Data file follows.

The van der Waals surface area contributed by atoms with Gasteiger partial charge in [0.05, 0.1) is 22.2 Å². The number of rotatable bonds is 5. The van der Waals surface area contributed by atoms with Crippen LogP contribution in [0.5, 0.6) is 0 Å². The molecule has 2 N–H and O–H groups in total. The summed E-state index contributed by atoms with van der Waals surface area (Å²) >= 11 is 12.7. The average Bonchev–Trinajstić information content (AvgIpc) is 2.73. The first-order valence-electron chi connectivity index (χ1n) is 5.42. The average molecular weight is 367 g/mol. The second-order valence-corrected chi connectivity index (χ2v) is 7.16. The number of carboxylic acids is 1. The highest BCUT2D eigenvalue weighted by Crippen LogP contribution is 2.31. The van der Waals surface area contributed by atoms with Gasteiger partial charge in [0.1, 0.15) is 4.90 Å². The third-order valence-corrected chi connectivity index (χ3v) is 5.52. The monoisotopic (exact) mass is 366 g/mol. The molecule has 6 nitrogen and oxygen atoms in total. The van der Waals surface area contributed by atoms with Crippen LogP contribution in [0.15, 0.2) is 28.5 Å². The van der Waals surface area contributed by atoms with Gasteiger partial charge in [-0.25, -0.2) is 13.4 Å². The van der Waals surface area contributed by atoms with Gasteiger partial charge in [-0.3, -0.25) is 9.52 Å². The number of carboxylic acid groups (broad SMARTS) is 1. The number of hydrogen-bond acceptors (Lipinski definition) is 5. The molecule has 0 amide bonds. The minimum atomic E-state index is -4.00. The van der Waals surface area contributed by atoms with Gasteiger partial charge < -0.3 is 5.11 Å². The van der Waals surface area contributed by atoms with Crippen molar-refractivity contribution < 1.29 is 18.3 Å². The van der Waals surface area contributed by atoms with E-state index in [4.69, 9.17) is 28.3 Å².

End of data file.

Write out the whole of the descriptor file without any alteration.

The van der Waals surface area contributed by atoms with Gasteiger partial charge in [0.05, 0.1) is 22.2 Å². The number of rotatable bonds is 5. The van der Waals surface area contributed by atoms with Crippen LogP contribution in [0.5, 0.6) is 0 Å². The molecule has 2 N–H and O–H groups in total. The summed E-state index contributed by atoms with van der Waals surface area (Å²) >= 11 is 12.7. The average Bonchev–Trinajstić information content (AvgIpc) is 2.73. The first-order valence-electron chi connectivity index (χ1n) is 5.42. The average molecular weight is 367 g/mol. The second-order valence-corrected chi connectivity index (χ2v) is 7.16. The number of carboxylic acids is 1. The highest BCUT2D eigenvalue weighted by Crippen LogP contribution is 2.31. The van der Waals surface area contributed by atoms with Gasteiger partial charge in [0.1, 0.15) is 4.90 Å². The third-order valence-corrected chi connectivity index (χ3v) is 5.52. The monoisotopic (exact) mass is 366 g/mol. The molecule has 6 nitrogen and oxygen atoms in total. The van der Waals surface area contributed by atoms with Crippen LogP contribution in [0.15, 0.2) is 28.5 Å². The van der Waals surface area contributed by atoms with Gasteiger partial charge in [-0.25, -0.2) is 13.4 Å². The van der Waals surface area contributed by atoms with Gasteiger partial charge in [-0.3, -0.25) is 9.52 Å². The number of carboxylic acid groups (broad SMARTS) is 1. The number of hydrogen-bond acceptors (Lipinski definition) is 5. The molecule has 0 amide bonds. The minimum atomic E-state index is -4.00. The van der Waals surface area contributed by atoms with Gasteiger partial charge < -0.3 is 5.11 Å². The van der Waals surface area contributed by atoms with Crippen molar-refractivity contribution < 1.29 is 18.3 Å². The van der Waals surface area contributed by atoms with E-state index in [4.69, 9.17) is 28.3 Å².